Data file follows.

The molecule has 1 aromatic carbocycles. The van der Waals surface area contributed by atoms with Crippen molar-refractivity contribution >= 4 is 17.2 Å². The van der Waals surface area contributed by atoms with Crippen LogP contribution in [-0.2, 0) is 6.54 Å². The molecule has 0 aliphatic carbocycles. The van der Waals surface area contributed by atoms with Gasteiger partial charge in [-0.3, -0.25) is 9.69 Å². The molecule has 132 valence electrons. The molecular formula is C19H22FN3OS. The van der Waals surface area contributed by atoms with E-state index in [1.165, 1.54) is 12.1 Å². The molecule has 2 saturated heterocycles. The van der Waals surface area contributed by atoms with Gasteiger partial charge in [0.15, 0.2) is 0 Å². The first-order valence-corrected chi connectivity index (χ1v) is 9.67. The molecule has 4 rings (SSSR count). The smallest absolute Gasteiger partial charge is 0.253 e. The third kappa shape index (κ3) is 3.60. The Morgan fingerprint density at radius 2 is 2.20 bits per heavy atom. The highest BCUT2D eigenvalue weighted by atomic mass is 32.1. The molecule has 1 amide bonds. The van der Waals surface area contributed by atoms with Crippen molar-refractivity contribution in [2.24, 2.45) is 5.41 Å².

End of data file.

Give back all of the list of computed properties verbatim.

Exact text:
The molecule has 1 aromatic carbocycles. The van der Waals surface area contributed by atoms with Crippen molar-refractivity contribution >= 4 is 17.2 Å². The van der Waals surface area contributed by atoms with Crippen LogP contribution in [-0.2, 0) is 6.54 Å². The molecule has 0 aliphatic carbocycles. The van der Waals surface area contributed by atoms with Gasteiger partial charge in [-0.3, -0.25) is 9.69 Å². The molecule has 132 valence electrons. The molecular formula is C19H22FN3OS. The van der Waals surface area contributed by atoms with E-state index in [1.165, 1.54) is 12.1 Å². The molecule has 2 saturated heterocycles. The van der Waals surface area contributed by atoms with Gasteiger partial charge in [0.15, 0.2) is 0 Å². The first-order valence-corrected chi connectivity index (χ1v) is 9.67. The molecule has 4 rings (SSSR count). The smallest absolute Gasteiger partial charge is 0.253 e. The third kappa shape index (κ3) is 3.60. The Morgan fingerprint density at radius 2 is 2.20 bits per heavy atom. The highest BCUT2D eigenvalue weighted by atomic mass is 32.1. The molecule has 1 amide bonds. The van der Waals surface area contributed by atoms with Crippen molar-refractivity contribution in [2.24, 2.45) is 5.41 Å².